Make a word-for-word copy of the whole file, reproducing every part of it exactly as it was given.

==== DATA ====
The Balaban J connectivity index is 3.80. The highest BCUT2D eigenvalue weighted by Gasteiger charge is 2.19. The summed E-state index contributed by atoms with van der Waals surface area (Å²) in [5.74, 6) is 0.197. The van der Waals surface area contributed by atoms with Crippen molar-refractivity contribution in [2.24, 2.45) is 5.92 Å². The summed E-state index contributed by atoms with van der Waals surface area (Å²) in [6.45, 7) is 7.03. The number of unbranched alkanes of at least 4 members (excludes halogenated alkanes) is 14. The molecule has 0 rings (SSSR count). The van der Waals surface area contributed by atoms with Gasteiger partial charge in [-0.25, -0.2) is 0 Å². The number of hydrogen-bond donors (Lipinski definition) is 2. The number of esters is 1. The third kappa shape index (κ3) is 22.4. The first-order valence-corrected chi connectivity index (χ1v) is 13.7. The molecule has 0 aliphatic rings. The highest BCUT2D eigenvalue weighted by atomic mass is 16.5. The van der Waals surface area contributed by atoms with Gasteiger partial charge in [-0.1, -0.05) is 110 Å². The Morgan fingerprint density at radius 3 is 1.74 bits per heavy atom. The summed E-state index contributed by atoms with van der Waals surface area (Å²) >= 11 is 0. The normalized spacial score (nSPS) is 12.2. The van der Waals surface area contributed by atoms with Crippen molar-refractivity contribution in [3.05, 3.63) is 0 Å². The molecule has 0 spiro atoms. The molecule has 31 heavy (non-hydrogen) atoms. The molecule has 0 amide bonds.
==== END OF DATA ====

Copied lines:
The Balaban J connectivity index is 3.80. The highest BCUT2D eigenvalue weighted by Gasteiger charge is 2.19. The summed E-state index contributed by atoms with van der Waals surface area (Å²) in [5.74, 6) is 0.197. The van der Waals surface area contributed by atoms with Crippen molar-refractivity contribution in [2.24, 2.45) is 5.92 Å². The summed E-state index contributed by atoms with van der Waals surface area (Å²) in [6.45, 7) is 7.03. The number of unbranched alkanes of at least 4 members (excludes halogenated alkanes) is 14. The molecule has 0 rings (SSSR count). The van der Waals surface area contributed by atoms with Gasteiger partial charge in [-0.25, -0.2) is 0 Å². The number of hydrogen-bond donors (Lipinski definition) is 2. The number of esters is 1. The third kappa shape index (κ3) is 22.4. The first-order valence-corrected chi connectivity index (χ1v) is 13.7. The molecule has 0 aliphatic rings. The highest BCUT2D eigenvalue weighted by atomic mass is 16.5. The van der Waals surface area contributed by atoms with Gasteiger partial charge in [-0.1, -0.05) is 110 Å². The Morgan fingerprint density at radius 3 is 1.74 bits per heavy atom. The summed E-state index contributed by atoms with van der Waals surface area (Å²) >= 11 is 0. The normalized spacial score (nSPS) is 12.2. The van der Waals surface area contributed by atoms with Crippen molar-refractivity contribution in [3.05, 3.63) is 0 Å². The molecule has 0 spiro atoms. The molecule has 31 heavy (non-hydrogen) atoms. The molecule has 0 amide bonds.